8. Buy a reusable coffee cup (and use it daily)
Just like not buying your lunch out every day, forget about buying coffee out for a while too. Instead, buy a cute reusable coffee cup (preferably one that’s insulated), and take it with you on your way to work every morning. I didn’t realise how those small payments for coffee added up until I analysed my spending for the realistic budget. It could be a cliché piece of advice but it’s cliché for a reason. Here is a link I found to some reusable coffee cup ideas: http://www.independent.co.uk/extras/indybest/food-drink/best-reusable-coffee-cup-mug-glass-with-lid-travel-a7510606.html (it’s NOT an affiliate link, just an information link).
9. Downgrade your mobile phone and TV package
This is just one of those things we have to do temporarily while in debt. There are numerous free apps to watch catch-up TV or watch the free TV channels that can actually be pretty decent (a shame about not being able to forward through the ads though!) And when it comes to the phone, we really don’t need all those unlimited minutes or that massive data bundle for a while until the debt is flattened.
10. Take a break from buying new clothes
You probably have a ton of clothes. I totally understand you’re probably bored of them or maybe a lot don’t fit. Have you tried a swap meeting with a friend who’s a similar size to you? Free and fun!
11. Shop around for the best insurance quotes
Some insurances are mandatory but, in general, insurance companies depend on the fact that most of their customers will not cancel automatic renewals each year. Very often we, as consumers, don’t shop around for better quotes every year because it’s a lot easier to just accept the small(ish) price hike. Using a price comparison website can provide some astounding results.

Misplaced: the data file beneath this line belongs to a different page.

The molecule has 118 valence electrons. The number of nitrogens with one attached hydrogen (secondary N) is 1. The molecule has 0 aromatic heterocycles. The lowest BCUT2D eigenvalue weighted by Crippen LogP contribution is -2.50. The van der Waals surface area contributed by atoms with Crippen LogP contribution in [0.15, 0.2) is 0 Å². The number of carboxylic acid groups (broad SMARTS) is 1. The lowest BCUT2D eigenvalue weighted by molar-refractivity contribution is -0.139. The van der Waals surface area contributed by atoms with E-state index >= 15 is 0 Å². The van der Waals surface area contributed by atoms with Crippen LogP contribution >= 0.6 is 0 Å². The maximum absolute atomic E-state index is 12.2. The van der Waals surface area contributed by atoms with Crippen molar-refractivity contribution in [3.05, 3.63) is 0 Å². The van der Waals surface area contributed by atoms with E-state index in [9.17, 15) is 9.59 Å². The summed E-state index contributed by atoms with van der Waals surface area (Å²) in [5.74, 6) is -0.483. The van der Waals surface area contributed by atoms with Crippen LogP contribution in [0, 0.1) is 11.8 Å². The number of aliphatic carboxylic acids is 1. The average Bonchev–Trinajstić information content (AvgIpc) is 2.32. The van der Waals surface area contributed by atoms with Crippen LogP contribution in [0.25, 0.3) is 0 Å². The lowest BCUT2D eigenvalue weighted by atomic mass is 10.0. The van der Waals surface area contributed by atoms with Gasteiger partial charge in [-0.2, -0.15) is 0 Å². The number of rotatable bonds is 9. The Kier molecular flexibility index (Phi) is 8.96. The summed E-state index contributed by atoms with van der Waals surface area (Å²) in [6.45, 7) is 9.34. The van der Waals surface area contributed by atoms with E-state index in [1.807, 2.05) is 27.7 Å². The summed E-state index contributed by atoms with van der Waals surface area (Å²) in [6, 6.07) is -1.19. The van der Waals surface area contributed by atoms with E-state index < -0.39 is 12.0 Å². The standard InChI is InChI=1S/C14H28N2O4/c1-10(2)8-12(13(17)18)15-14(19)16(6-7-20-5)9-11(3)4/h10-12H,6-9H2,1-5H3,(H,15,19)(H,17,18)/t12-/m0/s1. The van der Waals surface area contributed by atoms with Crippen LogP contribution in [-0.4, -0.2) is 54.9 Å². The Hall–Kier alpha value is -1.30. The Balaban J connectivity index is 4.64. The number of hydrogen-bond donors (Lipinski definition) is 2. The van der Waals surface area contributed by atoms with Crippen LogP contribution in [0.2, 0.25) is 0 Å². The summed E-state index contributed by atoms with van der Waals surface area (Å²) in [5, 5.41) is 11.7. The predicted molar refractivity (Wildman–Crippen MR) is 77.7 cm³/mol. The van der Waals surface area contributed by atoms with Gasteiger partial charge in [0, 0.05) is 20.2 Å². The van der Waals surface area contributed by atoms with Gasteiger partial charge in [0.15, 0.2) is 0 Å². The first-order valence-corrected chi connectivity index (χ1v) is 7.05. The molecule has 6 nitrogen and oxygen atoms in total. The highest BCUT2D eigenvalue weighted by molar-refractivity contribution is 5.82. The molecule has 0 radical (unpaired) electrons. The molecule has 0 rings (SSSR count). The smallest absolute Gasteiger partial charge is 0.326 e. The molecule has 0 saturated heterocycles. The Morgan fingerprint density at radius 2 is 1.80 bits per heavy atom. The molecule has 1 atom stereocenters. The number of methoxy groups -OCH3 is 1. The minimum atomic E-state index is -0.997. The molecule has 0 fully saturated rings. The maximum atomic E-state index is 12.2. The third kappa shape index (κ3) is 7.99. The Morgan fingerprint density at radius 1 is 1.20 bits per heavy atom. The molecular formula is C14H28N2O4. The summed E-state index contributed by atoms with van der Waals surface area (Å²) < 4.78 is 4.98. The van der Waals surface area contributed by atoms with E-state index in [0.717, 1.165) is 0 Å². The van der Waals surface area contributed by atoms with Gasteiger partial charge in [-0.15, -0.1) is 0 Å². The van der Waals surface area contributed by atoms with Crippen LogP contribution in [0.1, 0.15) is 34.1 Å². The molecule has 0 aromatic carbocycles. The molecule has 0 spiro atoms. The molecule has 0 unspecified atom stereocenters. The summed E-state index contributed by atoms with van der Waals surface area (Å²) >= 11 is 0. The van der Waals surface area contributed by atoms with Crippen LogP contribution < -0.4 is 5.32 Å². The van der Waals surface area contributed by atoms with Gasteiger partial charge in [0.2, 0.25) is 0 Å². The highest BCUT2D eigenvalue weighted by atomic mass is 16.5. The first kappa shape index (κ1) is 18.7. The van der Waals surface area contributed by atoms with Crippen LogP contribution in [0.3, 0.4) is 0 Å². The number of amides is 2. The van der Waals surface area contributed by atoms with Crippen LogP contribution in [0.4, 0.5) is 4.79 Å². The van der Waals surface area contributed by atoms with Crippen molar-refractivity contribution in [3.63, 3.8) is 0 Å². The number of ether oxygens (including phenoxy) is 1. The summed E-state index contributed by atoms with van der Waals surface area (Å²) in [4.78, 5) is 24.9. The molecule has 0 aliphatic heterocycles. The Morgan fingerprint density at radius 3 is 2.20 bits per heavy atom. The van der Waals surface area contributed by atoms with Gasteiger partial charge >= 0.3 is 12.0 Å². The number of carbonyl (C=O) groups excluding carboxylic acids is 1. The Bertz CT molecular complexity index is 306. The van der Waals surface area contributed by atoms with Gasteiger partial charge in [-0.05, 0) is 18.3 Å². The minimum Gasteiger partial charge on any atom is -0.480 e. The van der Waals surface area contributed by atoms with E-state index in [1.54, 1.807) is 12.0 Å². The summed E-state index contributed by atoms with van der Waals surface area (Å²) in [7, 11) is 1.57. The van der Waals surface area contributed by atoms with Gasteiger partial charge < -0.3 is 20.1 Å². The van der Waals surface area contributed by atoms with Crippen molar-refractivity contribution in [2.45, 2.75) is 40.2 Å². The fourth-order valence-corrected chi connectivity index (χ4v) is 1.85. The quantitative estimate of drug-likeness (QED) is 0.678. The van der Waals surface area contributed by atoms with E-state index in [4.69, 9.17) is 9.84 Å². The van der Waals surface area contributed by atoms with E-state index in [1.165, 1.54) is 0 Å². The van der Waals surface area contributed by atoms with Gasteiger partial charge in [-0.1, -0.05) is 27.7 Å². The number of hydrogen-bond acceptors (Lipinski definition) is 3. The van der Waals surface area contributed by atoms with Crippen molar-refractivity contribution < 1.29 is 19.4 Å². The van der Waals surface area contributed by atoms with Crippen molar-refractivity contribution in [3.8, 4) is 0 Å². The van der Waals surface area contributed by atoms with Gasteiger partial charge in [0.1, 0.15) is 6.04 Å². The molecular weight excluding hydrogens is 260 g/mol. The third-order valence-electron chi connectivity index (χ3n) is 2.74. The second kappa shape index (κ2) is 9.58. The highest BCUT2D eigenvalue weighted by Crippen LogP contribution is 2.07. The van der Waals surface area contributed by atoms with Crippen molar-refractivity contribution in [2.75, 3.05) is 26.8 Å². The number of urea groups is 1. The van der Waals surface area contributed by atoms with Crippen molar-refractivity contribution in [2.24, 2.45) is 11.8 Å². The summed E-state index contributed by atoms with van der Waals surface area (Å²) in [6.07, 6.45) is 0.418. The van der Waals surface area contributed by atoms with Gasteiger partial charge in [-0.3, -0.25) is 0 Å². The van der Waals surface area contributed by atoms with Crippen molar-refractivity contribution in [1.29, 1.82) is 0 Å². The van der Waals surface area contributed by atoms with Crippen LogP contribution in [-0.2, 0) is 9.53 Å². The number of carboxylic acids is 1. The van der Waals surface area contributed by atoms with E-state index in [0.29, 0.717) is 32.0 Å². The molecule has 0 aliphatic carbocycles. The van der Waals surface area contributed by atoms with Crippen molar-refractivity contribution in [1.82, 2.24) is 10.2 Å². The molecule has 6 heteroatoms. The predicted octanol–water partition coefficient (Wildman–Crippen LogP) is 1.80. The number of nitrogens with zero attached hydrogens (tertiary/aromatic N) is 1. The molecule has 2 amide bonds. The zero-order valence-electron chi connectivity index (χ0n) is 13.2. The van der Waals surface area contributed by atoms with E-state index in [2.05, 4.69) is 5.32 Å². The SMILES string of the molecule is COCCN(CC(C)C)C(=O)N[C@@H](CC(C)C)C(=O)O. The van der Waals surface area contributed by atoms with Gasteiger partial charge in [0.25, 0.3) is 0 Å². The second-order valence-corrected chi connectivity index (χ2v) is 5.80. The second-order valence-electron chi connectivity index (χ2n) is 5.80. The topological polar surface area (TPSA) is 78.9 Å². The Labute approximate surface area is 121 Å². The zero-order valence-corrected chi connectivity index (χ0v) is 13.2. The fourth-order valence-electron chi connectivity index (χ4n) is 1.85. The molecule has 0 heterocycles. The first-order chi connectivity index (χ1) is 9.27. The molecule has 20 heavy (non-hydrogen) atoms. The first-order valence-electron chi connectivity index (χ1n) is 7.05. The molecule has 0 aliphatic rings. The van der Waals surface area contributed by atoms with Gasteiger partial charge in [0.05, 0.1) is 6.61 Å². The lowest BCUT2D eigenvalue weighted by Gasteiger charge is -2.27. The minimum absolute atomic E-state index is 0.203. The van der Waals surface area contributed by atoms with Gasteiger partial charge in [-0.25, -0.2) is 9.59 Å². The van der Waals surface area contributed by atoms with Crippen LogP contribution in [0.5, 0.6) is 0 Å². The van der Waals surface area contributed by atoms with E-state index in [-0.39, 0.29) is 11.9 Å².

12. Put any additional money towards your debt
Are you freelancing or do you have a side-hustle? Do you work overtime or have a second job? Put any additional income into a debt. If you’re not freelancing and think you could provide a sought-after service online, for example virtual assistance, go for it. If you’re organized and have a set of skills to offer bloggers or business owners, consider working part-time as a VA. Here is a list of 150 VA services you could offer – see any that you’re good at? This course is affordable for those on a budget and can give you the confidence to start your VA side hustle. Read my post here for more information.
What about writing? Are you any good at writing? There are numerous business owners who are trying to increase their web presence and buy writing services for articles, newsletters, website page content, etc. – all of which I have offered to clients and still do. If you’re not sure and want to read more or take a course to hone your skills and start offering your services as a writer, Gina Horkey’s course, 30 Days or Less to Freelance Writing Success will put you firmly on the right path to build your business and get your first clients. Here is a list of 200 writing niches to give you some ideas of what you could write about.
13. Put anything you would have spent towards your debt
Have you ever gone for lunch with a friend and when the bill comes, they insist on paying for the whole thing? Well, that’s the type of thing I mean when I say put anything you would have spent into one of your debts. You had fully expected to go to lunch with your friend and pay for what you ate and drank, but then since you don’t actually land up spending anything, that money should be transferred immediately to a debt. Do it as soon as you can!
14. Stay at home more often
For those that love to go out and spend time with friends, I appreciate this is not the most appealing prospect. But it’s only temporary and will go a long way to decrease your debts. Catch up on all those books you want to read 🙂
15. Pay more than the minimum repayment
When it comes to paying a credit card or other debt, even if it you only pay an extra $10, always pay more than the minimum requested payment. Doing this also exponentially decreases the interest you pay over the course of the debt.
If the thought of implementing all of these feels daunting, just start with one per week and within a few months you will have begun to build good habits towards reducing your debt. You can do it 🙂
If you’d like some more tips and motivation to realistically remove debt from your life, go ahead and download the completely free guide below…